In July, the Obama Administration was called out over its utter hypocrisy in curtailing carbon pollution in the U.S.
On the one hand, the Administration says that delaying carbon clean up will cost us billions. On the other, the U.S. Department of Interior, head by Secretary Sally Jewell, is selling millions of tons of coal in the American West and not only refusing to account for carbon costs, but defending their decisions in spite of the climate impacts.
Thankfully, we’re making some progress in reining in the Department’s unwillingness to share in the responsibility to combat climate change.
Just yesterday, a federal judge overturned a coal leasing decision in Colorado over the agency’s failure to assess the social cost of carbon emissions associated with the leasing. The order comes on the heels of a June ruling where the court held Interior illegally refused to use the “social cost of carbon” protocol, an interagency method of assessing the cost of carbon emissions, when analyzing the environmental and economic impacts of leasing more coal. The judge was especially perturbed that the agency touted the supposed economic benefits of more mining while completely downplaying (actually, outright denying) the climate costs, which the court noted could be as high as $1 billion (as the court observed, “in effect the agency prepared half of a cost-benefit analysis”).
Cognitive dissonance doesn’t even begin to explain the disconnect here. What the Interior Department is doing is completely (and literally) undermining our efforts to combat climate change. Even as President Obama empowers the U.S. Environmental Protection Agency to reduce greenhouse gases, Sally Jewell’s coal decisions are unleashing massive amounts of carbon.
Either President Obama isn’t really serious about curtailing carbon or the Department of Interior is completely out of line. It doesn’t take a genius to know where the problem lies.
The federal coal leasing program has been called the “elephant in the room” that, unbelievably, has yet to be noticed. Yet all indications are that Interior is well aware that coal leasing is detrimental to our climate. What’s worse, everything indicates that they are deliberately turning their backs on the issue, going so far as to continue denying carbon costs.
Case in point, on August 15, the Interior Department’s Bureau of Land Management approved 15.75 million tons of new coal mining in the Powder River Basin of Wyoming. Coal is mined for one reason, to be burned, and when burned, this coal stands to unleash 26 million metric tons of carbon pollution (in case there’s any question about the significance of this amount, it equals the annual carbon emissions of 5.4 million cars according to the Environmental Protection Agency’s handy carbon calculator).
So what did the agency have to say about the cost of these carbon emissions? Complete denial.
In fact, in response to concerns over carbon costs, Interior not only argued that the social cost of carbon protocol is inappropriate for assessing the impacts of coal leasing (an assertion rejected by the federal court in Colorado), but argued that such an analysis would be “unbalanced” and “misleading” (see their decision at bottom of page 2 to page 3).
It gets worse. For instance, while the Department argued that they are not required to do a cost-benefit analysis, and therefore not obligated to assess carbon costs, they actually did prepare a cost-benefit analysis that again, only touted the purported economic benefits of mining. In the underlying Environmental Impact Statement for the lease, they estimated hundreds of millions increased revenue and dozens of new jobs (see Environmental Impact Statement at p. 3-160). In other words, they put together the same “half of a cost benefit analysis” overturned by the federal court in Colorado.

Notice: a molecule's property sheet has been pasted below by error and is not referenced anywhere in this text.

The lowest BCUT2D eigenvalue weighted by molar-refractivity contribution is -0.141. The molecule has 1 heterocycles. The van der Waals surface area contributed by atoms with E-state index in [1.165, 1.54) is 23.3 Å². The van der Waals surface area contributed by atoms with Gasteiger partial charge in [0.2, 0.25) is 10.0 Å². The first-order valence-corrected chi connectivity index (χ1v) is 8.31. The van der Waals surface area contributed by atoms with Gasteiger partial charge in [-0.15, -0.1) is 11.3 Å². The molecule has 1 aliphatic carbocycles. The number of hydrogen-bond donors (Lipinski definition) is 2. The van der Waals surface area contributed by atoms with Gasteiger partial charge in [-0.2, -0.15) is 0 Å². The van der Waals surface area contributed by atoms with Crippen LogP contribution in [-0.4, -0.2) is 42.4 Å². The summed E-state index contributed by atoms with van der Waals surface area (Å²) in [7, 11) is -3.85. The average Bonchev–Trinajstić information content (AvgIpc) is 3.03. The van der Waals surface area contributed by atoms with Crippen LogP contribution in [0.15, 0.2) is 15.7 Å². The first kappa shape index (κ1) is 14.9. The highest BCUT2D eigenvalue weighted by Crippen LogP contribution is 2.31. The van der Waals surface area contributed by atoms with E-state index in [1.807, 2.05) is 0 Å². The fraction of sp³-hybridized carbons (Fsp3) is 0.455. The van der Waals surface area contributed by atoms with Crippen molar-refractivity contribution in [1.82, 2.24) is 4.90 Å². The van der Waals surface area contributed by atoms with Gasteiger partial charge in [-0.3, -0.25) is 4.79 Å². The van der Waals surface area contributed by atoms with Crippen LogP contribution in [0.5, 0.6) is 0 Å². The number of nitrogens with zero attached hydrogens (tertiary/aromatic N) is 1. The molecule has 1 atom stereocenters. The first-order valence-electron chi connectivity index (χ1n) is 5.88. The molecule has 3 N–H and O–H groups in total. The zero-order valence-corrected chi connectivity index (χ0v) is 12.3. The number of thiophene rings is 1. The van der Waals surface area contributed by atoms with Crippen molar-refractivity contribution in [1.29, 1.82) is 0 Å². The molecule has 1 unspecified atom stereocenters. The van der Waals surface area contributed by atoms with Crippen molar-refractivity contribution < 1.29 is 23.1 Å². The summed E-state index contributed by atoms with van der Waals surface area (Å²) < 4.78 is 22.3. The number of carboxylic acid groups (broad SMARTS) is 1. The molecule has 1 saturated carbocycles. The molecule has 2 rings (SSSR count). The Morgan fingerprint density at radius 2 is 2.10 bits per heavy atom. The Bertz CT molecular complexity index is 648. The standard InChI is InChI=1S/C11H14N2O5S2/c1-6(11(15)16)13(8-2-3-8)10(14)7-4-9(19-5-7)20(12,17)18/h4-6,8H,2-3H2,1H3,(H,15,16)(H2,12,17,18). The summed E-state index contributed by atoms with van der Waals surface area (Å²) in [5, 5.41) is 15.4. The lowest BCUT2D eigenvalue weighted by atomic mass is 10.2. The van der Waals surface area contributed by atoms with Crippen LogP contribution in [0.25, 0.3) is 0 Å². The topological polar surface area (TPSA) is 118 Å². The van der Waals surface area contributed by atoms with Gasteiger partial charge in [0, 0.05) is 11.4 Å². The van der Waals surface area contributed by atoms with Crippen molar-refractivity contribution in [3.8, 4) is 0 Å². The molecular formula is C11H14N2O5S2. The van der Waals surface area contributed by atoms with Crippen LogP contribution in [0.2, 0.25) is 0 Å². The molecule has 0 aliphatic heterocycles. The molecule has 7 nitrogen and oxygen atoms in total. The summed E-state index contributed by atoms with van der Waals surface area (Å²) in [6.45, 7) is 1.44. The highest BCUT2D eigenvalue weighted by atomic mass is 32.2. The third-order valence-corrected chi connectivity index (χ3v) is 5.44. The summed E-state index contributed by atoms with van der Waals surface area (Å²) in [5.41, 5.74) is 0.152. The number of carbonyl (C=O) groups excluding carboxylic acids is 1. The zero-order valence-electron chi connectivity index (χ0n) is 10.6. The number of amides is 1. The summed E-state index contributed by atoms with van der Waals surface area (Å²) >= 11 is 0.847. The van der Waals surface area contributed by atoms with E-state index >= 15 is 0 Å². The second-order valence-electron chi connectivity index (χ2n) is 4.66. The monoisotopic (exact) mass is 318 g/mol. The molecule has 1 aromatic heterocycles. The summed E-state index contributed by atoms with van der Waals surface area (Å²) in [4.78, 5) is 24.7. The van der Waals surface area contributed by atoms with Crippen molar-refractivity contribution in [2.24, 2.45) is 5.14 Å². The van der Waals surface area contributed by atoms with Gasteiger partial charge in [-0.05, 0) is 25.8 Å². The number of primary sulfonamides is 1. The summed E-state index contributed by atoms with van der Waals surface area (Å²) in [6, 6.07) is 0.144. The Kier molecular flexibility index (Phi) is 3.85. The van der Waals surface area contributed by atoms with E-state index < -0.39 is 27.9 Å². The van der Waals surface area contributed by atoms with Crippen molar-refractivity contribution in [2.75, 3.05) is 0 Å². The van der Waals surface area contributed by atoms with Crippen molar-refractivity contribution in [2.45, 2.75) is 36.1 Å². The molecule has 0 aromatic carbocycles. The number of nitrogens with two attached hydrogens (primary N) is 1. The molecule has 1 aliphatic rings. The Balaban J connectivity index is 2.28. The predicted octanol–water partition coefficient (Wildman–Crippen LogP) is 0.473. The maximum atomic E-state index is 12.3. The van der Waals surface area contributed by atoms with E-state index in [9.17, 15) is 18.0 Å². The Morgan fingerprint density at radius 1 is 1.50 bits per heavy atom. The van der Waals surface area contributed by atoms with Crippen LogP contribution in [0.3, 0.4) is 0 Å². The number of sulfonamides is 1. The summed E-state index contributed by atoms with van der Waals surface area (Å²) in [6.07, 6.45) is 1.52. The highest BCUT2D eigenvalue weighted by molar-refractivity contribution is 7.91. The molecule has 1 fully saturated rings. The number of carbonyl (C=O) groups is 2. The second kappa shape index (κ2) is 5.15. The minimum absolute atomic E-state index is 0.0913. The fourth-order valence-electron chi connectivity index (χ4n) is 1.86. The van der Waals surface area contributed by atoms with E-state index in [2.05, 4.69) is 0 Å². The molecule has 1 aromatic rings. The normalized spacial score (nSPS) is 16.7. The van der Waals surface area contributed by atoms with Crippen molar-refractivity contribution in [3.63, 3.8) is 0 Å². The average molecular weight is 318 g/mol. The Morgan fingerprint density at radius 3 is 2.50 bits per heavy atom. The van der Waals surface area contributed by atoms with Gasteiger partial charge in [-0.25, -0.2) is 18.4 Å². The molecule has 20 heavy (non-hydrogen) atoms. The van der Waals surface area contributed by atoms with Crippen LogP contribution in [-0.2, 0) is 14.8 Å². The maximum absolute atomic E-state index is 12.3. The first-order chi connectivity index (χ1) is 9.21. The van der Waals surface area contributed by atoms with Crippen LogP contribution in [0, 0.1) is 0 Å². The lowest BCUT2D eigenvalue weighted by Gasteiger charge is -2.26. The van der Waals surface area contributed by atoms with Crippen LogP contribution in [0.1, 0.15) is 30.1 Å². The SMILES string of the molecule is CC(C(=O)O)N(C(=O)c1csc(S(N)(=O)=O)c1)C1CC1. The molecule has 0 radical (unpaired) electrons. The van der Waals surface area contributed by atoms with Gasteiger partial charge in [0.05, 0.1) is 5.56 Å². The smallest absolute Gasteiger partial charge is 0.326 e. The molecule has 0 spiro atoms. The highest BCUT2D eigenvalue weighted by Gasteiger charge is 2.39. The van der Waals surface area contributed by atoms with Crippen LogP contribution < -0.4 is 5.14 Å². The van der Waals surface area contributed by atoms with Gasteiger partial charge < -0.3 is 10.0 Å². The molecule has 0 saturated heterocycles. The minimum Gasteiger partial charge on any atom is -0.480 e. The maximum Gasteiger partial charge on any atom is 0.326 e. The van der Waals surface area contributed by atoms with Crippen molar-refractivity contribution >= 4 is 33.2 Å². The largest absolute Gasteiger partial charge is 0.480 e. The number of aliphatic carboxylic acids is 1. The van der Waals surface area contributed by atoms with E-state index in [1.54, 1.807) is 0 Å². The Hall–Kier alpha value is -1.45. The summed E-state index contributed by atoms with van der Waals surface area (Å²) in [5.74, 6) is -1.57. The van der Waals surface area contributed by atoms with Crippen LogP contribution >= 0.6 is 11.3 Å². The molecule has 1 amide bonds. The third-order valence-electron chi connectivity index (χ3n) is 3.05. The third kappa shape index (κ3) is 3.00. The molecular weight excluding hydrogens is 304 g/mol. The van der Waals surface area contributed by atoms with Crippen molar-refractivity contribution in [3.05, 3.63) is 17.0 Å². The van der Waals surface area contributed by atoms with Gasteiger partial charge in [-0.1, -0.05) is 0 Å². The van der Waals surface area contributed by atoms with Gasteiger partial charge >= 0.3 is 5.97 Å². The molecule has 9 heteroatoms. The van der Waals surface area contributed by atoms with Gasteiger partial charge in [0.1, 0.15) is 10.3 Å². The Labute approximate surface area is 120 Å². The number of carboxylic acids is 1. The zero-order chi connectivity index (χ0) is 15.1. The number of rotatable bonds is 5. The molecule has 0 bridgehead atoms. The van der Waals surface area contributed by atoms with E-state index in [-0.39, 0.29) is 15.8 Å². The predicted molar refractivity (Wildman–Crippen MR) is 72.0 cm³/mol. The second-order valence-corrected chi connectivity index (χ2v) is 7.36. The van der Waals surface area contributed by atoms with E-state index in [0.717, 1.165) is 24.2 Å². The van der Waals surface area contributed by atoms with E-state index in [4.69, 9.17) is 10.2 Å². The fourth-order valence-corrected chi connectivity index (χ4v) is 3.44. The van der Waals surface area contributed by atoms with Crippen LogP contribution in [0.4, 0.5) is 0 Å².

Adding absurdity to the mix, they assert that the social cost of carbon impacts would be “negligible” when compared to the costs of carbon from coal nationwide or globally. Of course, no actual analysis was completed to support this “negligible” claim and, not surprisingly, they didn’t take such a big picture view when assessing the supposed benefits of more coal mining (after all, using Interior’s logic, wouldn’t the addition of dozens of jobs be “negligible” when compared to all the jobs provided by other industries nationwide or globally?).
To underscore the absurdity, assuming the 26 million metric tons of carbon is produced in 2015, this would lead to costs as low as $260 million and as high as $2.8 billion (for 2015, estimated carbon costs range from $11 per metric ton to $109, depending on the discount rate). Put another way, Interior is actually claiming that a cost of $2.8 billion is negligible.
Topping it all off, the agency continued to stand by its claim that, “The tools necessary to quantify climatic impacts from projects such as a lease modification are presently unavailable” (see Environmental Assessment at p. 27). Yet the federal court in Colorado affirmed that there is a tool, the social cost of carbon protocol (see ruling at p. 17).
Why would Interior argue such deceit? It’s unclear, but the only reason for the agency to describe a social cost of carbon analysis as “unbalanced” and “misleading” is because it would show that the cost of leasing coal isn’t worth it.
Ultimately, the Department of Interior is either one of America’s most dangerous climate deniers or the they’re truly of the mind that they must lease coal at any cost. Either way, it’s clear that the agency has no intention of stepping up to address the carbon impacts of coal leasing.
To put it bluntly, the U.S. Interior Department isn’t ignoring the elephant in the room, they’re simply trying to hide it.
We’re making progress in cutting carbon, but so long as Sally Jewell and the Department of Interior keep flouting our nation’s commitment to safeguarding the climate, it’s clear we can never fully succeed.